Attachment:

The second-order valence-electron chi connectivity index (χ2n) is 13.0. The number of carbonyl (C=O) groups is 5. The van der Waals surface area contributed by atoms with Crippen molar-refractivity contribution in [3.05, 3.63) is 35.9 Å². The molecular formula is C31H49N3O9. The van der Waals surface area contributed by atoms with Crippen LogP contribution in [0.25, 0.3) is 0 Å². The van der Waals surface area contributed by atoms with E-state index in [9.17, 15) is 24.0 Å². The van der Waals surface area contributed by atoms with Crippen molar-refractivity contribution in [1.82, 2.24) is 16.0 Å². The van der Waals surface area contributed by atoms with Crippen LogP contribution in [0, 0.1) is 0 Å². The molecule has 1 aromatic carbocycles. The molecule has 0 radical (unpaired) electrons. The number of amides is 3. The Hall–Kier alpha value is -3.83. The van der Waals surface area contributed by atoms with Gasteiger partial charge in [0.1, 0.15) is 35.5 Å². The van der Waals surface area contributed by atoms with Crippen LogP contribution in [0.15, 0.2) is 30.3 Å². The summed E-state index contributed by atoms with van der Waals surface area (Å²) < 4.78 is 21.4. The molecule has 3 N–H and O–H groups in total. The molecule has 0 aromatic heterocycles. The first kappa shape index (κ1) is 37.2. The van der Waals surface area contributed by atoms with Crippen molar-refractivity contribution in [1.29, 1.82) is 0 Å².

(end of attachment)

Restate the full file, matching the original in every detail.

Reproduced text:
The second-order valence-electron chi connectivity index (χ2n) is 13.0. The number of carbonyl (C=O) groups is 5. The van der Waals surface area contributed by atoms with Crippen molar-refractivity contribution in [3.05, 3.63) is 35.9 Å². The molecular formula is C31H49N3O9. The van der Waals surface area contributed by atoms with Crippen LogP contribution in [0.25, 0.3) is 0 Å². The van der Waals surface area contributed by atoms with E-state index in [9.17, 15) is 24.0 Å². The van der Waals surface area contributed by atoms with Crippen molar-refractivity contribution in [1.82, 2.24) is 16.0 Å². The van der Waals surface area contributed by atoms with Crippen LogP contribution in [0, 0.1) is 0 Å². The molecule has 1 aromatic carbocycles. The molecule has 0 radical (unpaired) electrons. The number of amides is 3. The Hall–Kier alpha value is -3.83. The van der Waals surface area contributed by atoms with Gasteiger partial charge in [0.1, 0.15) is 35.5 Å². The van der Waals surface area contributed by atoms with Crippen LogP contribution in [0.15, 0.2) is 30.3 Å². The summed E-state index contributed by atoms with van der Waals surface area (Å²) < 4.78 is 21.4. The molecule has 3 N–H and O–H groups in total. The molecule has 0 aromatic heterocycles. The first kappa shape index (κ1) is 37.2. The van der Waals surface area contributed by atoms with Crippen molar-refractivity contribution in [1.29, 1.82) is 0 Å².